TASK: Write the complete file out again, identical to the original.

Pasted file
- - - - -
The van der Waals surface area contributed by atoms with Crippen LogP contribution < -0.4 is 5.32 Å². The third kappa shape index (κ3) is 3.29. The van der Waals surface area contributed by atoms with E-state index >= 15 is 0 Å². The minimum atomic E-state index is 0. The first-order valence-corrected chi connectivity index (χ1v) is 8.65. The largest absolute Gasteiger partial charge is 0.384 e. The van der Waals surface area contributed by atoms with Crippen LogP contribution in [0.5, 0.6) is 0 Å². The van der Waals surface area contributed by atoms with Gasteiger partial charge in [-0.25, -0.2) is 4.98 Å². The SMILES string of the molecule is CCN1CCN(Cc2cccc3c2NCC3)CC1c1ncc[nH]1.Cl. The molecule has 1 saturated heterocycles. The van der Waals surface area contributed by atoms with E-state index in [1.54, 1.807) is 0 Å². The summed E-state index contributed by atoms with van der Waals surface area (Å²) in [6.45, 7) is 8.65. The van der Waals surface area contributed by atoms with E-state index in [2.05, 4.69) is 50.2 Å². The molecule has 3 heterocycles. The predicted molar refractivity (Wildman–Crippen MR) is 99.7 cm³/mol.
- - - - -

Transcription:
The van der Waals surface area contributed by atoms with Crippen LogP contribution < -0.4 is 5.32 Å². The third kappa shape index (κ3) is 3.29. The van der Waals surface area contributed by atoms with E-state index >= 15 is 0 Å². The minimum atomic E-state index is 0. The first-order valence-corrected chi connectivity index (χ1v) is 8.65. The largest absolute Gasteiger partial charge is 0.384 e. The van der Waals surface area contributed by atoms with Crippen LogP contribution in [0.5, 0.6) is 0 Å². The van der Waals surface area contributed by atoms with Gasteiger partial charge in [-0.25, -0.2) is 4.98 Å². The SMILES string of the molecule is CCN1CCN(Cc2cccc3c2NCC3)CC1c1ncc[nH]1.Cl. The molecule has 1 saturated heterocycles. The van der Waals surface area contributed by atoms with E-state index in [1.54, 1.807) is 0 Å². The summed E-state index contributed by atoms with van der Waals surface area (Å²) in [6.45, 7) is 8.65. The van der Waals surface area contributed by atoms with E-state index in [2.05, 4.69) is 50.2 Å². The molecule has 3 heterocycles. The predicted molar refractivity (Wildman–Crippen MR) is 99.7 cm³/mol.